The calculations listed below determine the equation of a plane from the x, y, and z coordinates of 3 points sampled by the receiver 125. For ease of understanding, arbitrary values were selected to provide sample calculations; however, none of the values used should in any way limit the generality of the invention and these formulae.
A. To calculate the Plane of Rotation Through 3 Sampled Points:
pt1 = (pt1x, pt1y, pt1z)
(1, 1, 3) PNT1
pt2 = (pt2x, pt2y, pt2z)
(7, 2, 2) PNT2
pt3 = (pt3x, pt3y, pt3z)
(2, 5, 1) PNT3
pt1x*A + pt1y*B + pt1z*C + D = 0
Pt2x*A + pt2y*B + pt2z*c + D = 0
Pt3x*A + pt3y*B + pt3z*c + D = 0
By solving the above formulae, the following solution is obtained:
For a simple example, assume an operator is facing North (positive y direction in this example). The side-side roll is calculated by picking any two x values on a plane perpendicular to the direction and calculating the z values.
x=0, y=0, z=3.56519
x=7, y=0, z=2.9565
Side-Side roll=(2.9565−3.56519)/(7−0)=0.08696 with West higher than East=4.96 degrees
Similarly, the fore-aft pitch can be calculated;
x=7, y=0, z=3.56519
x=7, y=5, z=1.17402
Fore-aft pitch=((1.17402−3.56519)/(5)=0.47823 with South higher than North=25.56 degrees
In a preferred embodiment, the center of rotation of the arc described by the rotation of the antenna and 3 sampled points is determined by locating the intersection of 3 planes. One plane is determined by the rotation of the antenna. A second plane is perpendicular to and extending through the midpoint of a line connecting pt1 and pt2. A third plane is perpendicular to and extending through the midpoint of a line connecting pt2 to pt3. Sample calculations to determine the center of rotation of the receiver rotation are listed below.
B. Calculate the Plane Perpendicular to Line From pt1 and pt2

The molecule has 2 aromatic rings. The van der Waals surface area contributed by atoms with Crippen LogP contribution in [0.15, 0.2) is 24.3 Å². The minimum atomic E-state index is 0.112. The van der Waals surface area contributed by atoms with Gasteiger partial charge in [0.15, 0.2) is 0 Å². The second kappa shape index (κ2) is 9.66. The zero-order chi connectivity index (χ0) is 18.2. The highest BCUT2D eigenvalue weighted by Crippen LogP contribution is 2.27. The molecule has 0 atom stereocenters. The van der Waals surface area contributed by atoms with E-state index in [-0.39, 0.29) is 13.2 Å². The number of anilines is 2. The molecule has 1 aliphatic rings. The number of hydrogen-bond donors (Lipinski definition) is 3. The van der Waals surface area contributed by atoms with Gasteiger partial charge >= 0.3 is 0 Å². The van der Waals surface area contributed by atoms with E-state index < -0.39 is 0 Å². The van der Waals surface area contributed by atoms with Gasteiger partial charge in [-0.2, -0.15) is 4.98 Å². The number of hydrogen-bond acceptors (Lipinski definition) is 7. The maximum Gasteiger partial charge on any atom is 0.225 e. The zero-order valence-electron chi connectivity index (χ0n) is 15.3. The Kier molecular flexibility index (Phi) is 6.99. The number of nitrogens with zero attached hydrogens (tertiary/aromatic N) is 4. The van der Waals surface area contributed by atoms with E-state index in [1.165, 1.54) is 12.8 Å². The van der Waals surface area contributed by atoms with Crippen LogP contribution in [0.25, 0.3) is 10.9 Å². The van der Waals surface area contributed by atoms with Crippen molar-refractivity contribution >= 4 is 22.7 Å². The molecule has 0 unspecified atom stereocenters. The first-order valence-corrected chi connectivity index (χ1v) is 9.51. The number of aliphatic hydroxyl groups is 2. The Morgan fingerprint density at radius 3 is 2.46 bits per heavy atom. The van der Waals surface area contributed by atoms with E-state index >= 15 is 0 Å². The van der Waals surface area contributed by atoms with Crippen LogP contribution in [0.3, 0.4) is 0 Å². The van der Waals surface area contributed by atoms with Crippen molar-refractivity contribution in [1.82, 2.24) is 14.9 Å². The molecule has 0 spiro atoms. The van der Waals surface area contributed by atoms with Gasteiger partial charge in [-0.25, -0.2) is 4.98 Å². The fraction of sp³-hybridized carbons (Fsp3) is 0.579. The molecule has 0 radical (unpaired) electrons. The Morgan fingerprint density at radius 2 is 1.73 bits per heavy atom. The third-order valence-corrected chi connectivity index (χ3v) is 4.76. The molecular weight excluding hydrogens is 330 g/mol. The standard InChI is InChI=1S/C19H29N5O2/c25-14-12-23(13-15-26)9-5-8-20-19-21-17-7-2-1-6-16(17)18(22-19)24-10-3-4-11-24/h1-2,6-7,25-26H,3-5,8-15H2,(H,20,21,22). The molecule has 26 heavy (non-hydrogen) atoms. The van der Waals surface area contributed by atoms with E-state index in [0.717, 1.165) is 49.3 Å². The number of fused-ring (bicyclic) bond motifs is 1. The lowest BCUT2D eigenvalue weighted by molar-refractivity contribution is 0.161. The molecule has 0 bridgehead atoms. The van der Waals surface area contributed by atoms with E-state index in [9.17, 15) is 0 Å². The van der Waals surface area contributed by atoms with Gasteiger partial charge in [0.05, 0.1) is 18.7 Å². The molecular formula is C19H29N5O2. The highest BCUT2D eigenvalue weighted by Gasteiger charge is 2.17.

Through the Midpoint
pt1 = (pt1x, pt1y, pt1z)
(1, 1, 3)
pt2 = (pt2x, pt2y, pt2z)
(7, 2, 2)
midpt_1_2=((pt1 x+pt2 x)/2,(pt1 y+pt2 y)/2,(pt1 z+pt2 z)/2)
where dir_num_x, dir_num_y, and dir_num_z refer to the direction number in x, y, and z, respectively.
where midpt_1_2_x, midpt_1_2_y, and midpt_1_2_z refer to the x, y, and z coordinates, respectively, of the midpoint of the line connecting pt1 and pt2.
Solving for the equation of the plane provides:
Similarly, calculate the Plane Perpendicular to Line From pt2 and pt3 Through the Midpoint.
pt2 = (pt2x, pt2y, pt2z)
(7, 2, 2)
pt3 = (pt3x, pt3y, pt3z)
(2, 5, 1)
midpt_2_3=((pt2 x+pt3 x)/2,(pt2 y+pt3 y)/2,(pt2 z+pt3 z)/2)
C. Calculate Point of Intersection Between Plane of Rotation, Plane Perpendicular to Midpoint Pt1_2, and Plane Perpendicular to Midpoint Pt2_3
D. To calculate the point of the center of rotation (COR) of the receiver:
pt— x_ant_rot_center=(−pt— y+pt — z+23)/6=3.76606
Once the COR is known, the distance to any of the previously sampled three points is the radius of the antenna rotation. Since the receiver 125 is fixed with respect to the house 104, its radius of rotation and height above the ground are known. The intersection of the line of carbody rotation and the ground can be calculated as shown below. This point is important because the z coordinate indicates the elevation of the ground directly beneath the machine.
The equation of a line perpendicular to the plane through the center of antenna rotation as derived above is:
Where pt_x_gnd_rot_center, pt_y_gnd_rot_center, and pt_z_gnd_rot_center are the coordinates in x, y, and z, respectively, of the intersection of the axis of rotation with the ground.
Now, enough information is known to display the work machine relative to the surroundings. With a known location and orientation of the work machine in the external reference frame, the location of the bucket in the external reference frame is obtained by using known geometric translations between the external reference frame and the location of the bucket in the machine reference frame, obtained from the sensor signals described in connection with FIG. 4.
A flow chart of an algorithm to be executed by the logic means 250 in one embodiment of the invention is illustrated in FIGS. 9a-9 e. The GPS reference station 802, the work machine 102, and the on-board electronics are powered up at block 1202. The machine geometry and site data are uploaded to the logic means 250 from the data base 828 in blocks 1204 and 1206, respectively. The variables and flags listed in block 1208 are initialized. The GPS position of the receiver 125 is sampled and time stamped at block 1210.
The implement control signals are sampled at block 1212. The travel command is sampled at block 1214 by determining whether the control lever 255 associated with travel has been actuated. If travel command is “true” at block 1226 thus indicating that the undercarriage is moving, then the static_setup and rotation_setup flags are set equal to “false” and control passes to block 1262. Similarly if rotation_setup is true at block 1228 thus indicating that the rotation setup at that location has been completed, control passes to block 1262. If static_setup is true at block 1230 thus indicating that the static_setup has been completed, then control passes to block 1238.